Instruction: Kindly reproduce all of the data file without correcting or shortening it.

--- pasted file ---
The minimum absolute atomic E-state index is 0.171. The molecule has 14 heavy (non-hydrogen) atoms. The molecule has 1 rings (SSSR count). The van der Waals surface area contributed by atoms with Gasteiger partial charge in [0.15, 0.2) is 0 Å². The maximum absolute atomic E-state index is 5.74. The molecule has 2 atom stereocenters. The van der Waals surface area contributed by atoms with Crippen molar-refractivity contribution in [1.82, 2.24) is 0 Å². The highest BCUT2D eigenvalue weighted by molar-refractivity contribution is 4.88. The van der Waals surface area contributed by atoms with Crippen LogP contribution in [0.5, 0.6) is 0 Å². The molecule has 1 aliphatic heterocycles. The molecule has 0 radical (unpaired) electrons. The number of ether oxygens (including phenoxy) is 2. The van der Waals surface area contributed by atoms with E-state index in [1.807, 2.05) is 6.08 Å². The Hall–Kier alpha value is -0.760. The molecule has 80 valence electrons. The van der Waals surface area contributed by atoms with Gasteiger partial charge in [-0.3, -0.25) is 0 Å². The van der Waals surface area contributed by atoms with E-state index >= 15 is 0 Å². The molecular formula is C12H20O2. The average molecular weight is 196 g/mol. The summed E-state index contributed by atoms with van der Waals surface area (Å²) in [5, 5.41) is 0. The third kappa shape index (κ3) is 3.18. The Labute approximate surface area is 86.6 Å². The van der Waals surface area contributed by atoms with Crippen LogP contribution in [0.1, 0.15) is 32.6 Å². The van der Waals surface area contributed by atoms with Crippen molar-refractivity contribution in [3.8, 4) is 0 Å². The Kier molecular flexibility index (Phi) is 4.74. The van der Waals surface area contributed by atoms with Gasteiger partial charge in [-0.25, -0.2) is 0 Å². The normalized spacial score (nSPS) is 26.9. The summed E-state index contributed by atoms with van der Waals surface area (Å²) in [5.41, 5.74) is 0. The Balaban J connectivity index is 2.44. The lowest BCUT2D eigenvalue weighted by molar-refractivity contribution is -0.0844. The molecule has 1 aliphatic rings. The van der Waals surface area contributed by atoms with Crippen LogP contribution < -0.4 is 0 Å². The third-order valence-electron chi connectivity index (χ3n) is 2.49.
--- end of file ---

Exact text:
The minimum absolute atomic E-state index is 0.171. The molecule has 14 heavy (non-hydrogen) atoms. The molecule has 1 rings (SSSR count). The van der Waals surface area contributed by atoms with Gasteiger partial charge in [0.15, 0.2) is 0 Å². The maximum absolute atomic E-state index is 5.74. The molecule has 2 atom stereocenters. The van der Waals surface area contributed by atoms with Crippen molar-refractivity contribution in [1.82, 2.24) is 0 Å². The highest BCUT2D eigenvalue weighted by molar-refractivity contribution is 4.88. The van der Waals surface area contributed by atoms with Crippen LogP contribution in [0.5, 0.6) is 0 Å². The molecule has 1 aliphatic heterocycles. The molecule has 0 radical (unpaired) electrons. The number of ether oxygens (including phenoxy) is 2. The van der Waals surface area contributed by atoms with E-state index in [1.807, 2.05) is 6.08 Å². The Hall–Kier alpha value is -0.760. The molecule has 80 valence electrons. The van der Waals surface area contributed by atoms with Gasteiger partial charge in [-0.3, -0.25) is 0 Å². The van der Waals surface area contributed by atoms with E-state index >= 15 is 0 Å². The molecular formula is C12H20O2. The average molecular weight is 196 g/mol. The summed E-state index contributed by atoms with van der Waals surface area (Å²) in [5, 5.41) is 0. The third kappa shape index (κ3) is 3.18. The Labute approximate surface area is 86.6 Å². The van der Waals surface area contributed by atoms with Crippen LogP contribution in [0.1, 0.15) is 32.6 Å². The van der Waals surface area contributed by atoms with Crippen molar-refractivity contribution in [3.8, 4) is 0 Å². The Kier molecular flexibility index (Phi) is 4.74. The van der Waals surface area contributed by atoms with Gasteiger partial charge in [-0.25, -0.2) is 0 Å². The normalized spacial score (nSPS) is 26.9. The summed E-state index contributed by atoms with van der Waals surface area (Å²) in [5.41, 5.74) is 0. The Balaban J connectivity index is 2.44. The lowest BCUT2D eigenvalue weighted by molar-refractivity contribution is -0.0844. The molecule has 1 aliphatic rings. The van der Waals surface area contributed by atoms with Crippen LogP contribution < -0.4 is 0 Å². The third-order valence-electron chi connectivity index (χ3n) is 2.49.